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State hires army of humans to drive online health insurance exchange

Cuomo administration recruiting "in-person assisters" to help uninsured navigate an unfamiliar world

This week the State Department of Health put out a call for help — in the hope that a human touch will ensure the state’s soon-to-launch online Health Benefit Exchange will sign up more than 1 million of the 2.6 million New Yorkers who currently do not have health insurance coverage.

Using $140.6 million, partly funded by a new federal grant to help New York launch its exchange, the state will hire nonprofit and other groups around the state — including at least 10 in New York City — to help residents navigate the complexities of signing up for an insurance plan.

Called “in-person assisters,” the army of workers will work directly with people who need an extra hand in figuring out how to navigate the exchange. A centerpiece of federal health care reform, state health care exchanges will allow consumers to compare health insurance plans and determine their eligibility for government assistance in paying for insurance. They must begin signing up customers starting October 1.

The exchanges are built around technology. Last year, New York State signed a $183.6 million contract with Computer Sciences Corporation, the same company that previously built the Medicaid billing system in New York (and came under fire for cost overruns and blown deadlines).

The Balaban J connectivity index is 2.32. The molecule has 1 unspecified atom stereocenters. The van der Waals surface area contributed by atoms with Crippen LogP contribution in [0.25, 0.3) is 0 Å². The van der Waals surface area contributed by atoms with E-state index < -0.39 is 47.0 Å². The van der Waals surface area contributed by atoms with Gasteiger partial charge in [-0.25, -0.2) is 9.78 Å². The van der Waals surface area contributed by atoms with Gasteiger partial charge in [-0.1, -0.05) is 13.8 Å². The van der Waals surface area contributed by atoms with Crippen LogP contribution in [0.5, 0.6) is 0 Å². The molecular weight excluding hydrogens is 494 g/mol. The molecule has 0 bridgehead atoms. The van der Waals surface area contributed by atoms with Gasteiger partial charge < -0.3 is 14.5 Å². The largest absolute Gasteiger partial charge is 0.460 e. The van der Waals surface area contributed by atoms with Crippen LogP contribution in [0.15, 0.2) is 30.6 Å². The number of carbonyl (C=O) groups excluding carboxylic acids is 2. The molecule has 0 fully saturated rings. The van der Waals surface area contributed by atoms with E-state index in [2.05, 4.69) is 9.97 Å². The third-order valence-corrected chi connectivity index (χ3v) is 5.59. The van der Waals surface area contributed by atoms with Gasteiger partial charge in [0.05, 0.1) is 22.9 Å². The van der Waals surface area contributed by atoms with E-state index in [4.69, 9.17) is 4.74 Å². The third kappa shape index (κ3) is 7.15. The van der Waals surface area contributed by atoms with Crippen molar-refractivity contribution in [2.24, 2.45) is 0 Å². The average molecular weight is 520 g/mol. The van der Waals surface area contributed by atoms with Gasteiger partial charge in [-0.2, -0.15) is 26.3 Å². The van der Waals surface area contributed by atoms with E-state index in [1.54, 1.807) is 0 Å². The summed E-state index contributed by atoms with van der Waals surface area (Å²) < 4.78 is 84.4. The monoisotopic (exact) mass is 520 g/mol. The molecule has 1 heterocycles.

A design mock-up for state health benefit exchanges — including, soon, New York’s. Image from ux2014.org.

New York was one of 11 states to work with the federal government and a consortium of philanthropies to create the easy-to-use UX 2014 standard for health insurance exchange interface design. Information on the state’s website will be presented at a fourth-grade reading level, in English and Spanish.

But while the state system promises a intuitive and user-friendly portal, the very people most in need of access — the uninsured — are the most likely to have barriers to using it. Particularly challenged will be applicants with low computer literacy or limited experience with insurance, and those who primarily speak a language other than Spanish or English.

“The reality is, the exchange is going to be a little more like TurboTax than Orbitz,” said Elisabeth Benjamin, Vice President of health initiatives at the Community Service Society. In 2011, Benjamin co-authored a study on what assistance consumers would need in navigating the exchange. While the portal is a “tremendous step in the right direction” toward simplifying the process of applying for both public and private coverage, she said, the state will still badly need the assisters to spread information and help people sign up.
“It gets very complicated very fast.”

The assister program will mirror highly successful state programs run over the past decade to help low-income families enroll in Medicaid and New York’s Child Health Plus program. Organizations across the state currently enroll over 100,000 individuals and families a year in public health plans.

With the assisters on board, those numbers are likely to go up, projects the New York State Health Foundation, which expects 212,000 people a year will find insurance annually with help from the new effort.

Because of federal rules seeking to limit conflicts of interest, the assisters program will differ in one important way from past state efforts: the health plans themselves will not be able to participate. Neither will brokers who receive commissions. That leaves an array of organizations like unions, trade associations and community based organizations to help people sign up.